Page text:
In DepthBiomedicine

Autoimmune diseases surface after cancer treatment

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Science  17 Nov 2017:
Vol. 358, Issue 6365, pp. 852
DOI: 10.1126/science.358.6365.852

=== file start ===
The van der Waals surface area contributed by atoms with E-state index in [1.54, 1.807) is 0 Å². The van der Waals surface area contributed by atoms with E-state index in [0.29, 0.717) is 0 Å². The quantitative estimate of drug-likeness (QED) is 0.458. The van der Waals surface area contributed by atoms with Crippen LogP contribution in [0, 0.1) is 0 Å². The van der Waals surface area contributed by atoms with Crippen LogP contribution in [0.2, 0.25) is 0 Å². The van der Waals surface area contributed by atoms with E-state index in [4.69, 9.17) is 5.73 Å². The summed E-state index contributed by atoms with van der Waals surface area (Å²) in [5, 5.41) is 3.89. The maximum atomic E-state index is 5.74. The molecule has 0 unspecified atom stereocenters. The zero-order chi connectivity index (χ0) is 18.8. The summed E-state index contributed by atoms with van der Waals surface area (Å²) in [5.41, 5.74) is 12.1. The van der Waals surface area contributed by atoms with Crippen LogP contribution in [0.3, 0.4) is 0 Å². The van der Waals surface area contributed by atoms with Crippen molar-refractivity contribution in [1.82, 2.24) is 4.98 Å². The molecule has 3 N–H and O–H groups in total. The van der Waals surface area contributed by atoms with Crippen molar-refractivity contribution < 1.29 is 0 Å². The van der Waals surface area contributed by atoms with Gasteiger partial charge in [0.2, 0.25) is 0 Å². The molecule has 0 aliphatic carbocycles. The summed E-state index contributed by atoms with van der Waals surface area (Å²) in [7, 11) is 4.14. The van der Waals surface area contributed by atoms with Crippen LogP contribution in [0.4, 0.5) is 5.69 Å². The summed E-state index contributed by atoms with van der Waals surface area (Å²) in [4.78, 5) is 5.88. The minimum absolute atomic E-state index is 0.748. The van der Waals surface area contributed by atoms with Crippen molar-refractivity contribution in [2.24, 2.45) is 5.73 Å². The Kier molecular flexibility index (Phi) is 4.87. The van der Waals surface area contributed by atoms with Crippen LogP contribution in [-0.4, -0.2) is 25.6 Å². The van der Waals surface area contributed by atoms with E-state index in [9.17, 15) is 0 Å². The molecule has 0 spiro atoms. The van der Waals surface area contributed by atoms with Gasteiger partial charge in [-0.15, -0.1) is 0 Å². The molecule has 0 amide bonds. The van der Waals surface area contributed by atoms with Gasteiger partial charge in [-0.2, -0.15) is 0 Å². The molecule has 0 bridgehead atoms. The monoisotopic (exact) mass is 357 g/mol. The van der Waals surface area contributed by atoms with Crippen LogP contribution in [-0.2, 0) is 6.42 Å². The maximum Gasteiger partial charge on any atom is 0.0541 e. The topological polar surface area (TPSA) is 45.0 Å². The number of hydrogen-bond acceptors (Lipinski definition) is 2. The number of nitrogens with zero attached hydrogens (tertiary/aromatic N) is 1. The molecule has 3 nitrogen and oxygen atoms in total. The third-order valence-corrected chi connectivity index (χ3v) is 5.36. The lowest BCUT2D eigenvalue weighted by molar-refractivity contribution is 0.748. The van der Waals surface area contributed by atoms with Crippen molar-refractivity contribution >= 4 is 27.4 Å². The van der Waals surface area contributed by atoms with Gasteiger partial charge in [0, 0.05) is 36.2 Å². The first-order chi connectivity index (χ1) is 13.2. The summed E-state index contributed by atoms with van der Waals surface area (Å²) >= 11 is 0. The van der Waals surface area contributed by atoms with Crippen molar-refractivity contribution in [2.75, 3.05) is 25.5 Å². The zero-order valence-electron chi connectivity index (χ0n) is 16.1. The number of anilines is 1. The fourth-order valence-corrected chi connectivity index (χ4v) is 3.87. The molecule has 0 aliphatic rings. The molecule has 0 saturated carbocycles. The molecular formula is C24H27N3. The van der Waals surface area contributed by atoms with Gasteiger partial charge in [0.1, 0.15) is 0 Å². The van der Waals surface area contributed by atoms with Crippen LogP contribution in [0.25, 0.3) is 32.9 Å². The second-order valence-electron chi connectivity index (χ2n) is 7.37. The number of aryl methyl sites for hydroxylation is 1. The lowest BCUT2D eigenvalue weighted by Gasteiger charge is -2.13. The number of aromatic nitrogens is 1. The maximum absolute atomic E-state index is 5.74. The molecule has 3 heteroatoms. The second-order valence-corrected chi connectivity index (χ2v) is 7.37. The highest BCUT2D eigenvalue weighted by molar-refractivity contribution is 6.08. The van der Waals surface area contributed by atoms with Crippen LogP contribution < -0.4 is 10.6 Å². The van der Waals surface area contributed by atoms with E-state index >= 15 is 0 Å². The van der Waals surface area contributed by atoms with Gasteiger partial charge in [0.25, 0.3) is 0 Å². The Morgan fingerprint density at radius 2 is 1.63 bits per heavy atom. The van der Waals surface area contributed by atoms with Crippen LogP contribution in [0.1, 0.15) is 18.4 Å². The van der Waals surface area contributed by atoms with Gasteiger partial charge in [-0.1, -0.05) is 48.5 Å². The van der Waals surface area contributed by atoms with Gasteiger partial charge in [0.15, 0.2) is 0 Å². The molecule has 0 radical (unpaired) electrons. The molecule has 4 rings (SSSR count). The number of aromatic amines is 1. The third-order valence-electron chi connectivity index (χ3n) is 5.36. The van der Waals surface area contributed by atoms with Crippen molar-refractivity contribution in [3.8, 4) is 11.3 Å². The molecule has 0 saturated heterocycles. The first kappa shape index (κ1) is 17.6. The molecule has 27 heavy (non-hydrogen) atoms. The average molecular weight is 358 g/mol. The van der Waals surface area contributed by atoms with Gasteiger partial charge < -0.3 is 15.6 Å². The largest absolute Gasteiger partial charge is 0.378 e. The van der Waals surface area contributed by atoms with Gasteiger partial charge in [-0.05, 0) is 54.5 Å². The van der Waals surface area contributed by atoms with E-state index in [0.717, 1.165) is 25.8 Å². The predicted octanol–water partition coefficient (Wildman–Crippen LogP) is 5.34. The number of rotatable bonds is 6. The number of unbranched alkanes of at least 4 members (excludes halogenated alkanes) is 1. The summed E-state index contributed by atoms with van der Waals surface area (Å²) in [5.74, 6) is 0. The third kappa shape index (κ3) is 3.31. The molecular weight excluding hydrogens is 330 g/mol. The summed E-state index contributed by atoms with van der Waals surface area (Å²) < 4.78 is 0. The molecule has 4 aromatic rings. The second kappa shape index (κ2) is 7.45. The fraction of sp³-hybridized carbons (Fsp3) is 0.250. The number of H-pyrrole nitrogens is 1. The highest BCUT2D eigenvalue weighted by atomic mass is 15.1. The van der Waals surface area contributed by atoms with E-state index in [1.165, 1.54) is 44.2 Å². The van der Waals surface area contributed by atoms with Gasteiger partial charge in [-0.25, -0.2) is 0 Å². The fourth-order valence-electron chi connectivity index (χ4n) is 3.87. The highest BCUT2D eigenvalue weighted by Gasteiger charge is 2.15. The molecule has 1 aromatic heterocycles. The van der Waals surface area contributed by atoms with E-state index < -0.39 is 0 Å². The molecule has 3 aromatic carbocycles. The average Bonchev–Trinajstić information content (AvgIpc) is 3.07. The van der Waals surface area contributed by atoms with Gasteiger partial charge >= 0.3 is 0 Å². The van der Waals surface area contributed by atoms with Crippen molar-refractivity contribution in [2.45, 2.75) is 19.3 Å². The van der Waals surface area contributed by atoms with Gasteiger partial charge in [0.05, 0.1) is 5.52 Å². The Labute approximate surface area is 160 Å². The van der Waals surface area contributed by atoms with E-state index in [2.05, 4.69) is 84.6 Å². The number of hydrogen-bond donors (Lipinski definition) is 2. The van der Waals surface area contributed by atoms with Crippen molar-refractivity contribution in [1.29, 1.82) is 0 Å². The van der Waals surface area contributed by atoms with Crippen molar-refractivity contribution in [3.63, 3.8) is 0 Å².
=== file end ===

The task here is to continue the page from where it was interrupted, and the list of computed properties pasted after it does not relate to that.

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A new class of cancer drugs is causing autoimmune diseases in some patients, as described last week at the Society for Immunotherapy of Cancer meeting in Oxon Hill, Maryland. Known as checkpoint inhibitors, these medicines rev up the immune system to fight cancer, with sometimes remarkable results. But physicians are now seeing a nasty, if treatable, side effect: the rapid onset of conditions including thyroid disease, colitis, and type 1 diabetes, which all result from an immune attack on the body’s own tissues. As cases mount, researchers across specialties are intensifying efforts to figure out whether certain cancer patients on checkpoint inhibitors are at higher risk—and to learn from this unusual side effect how other autoimmune attacks erupt.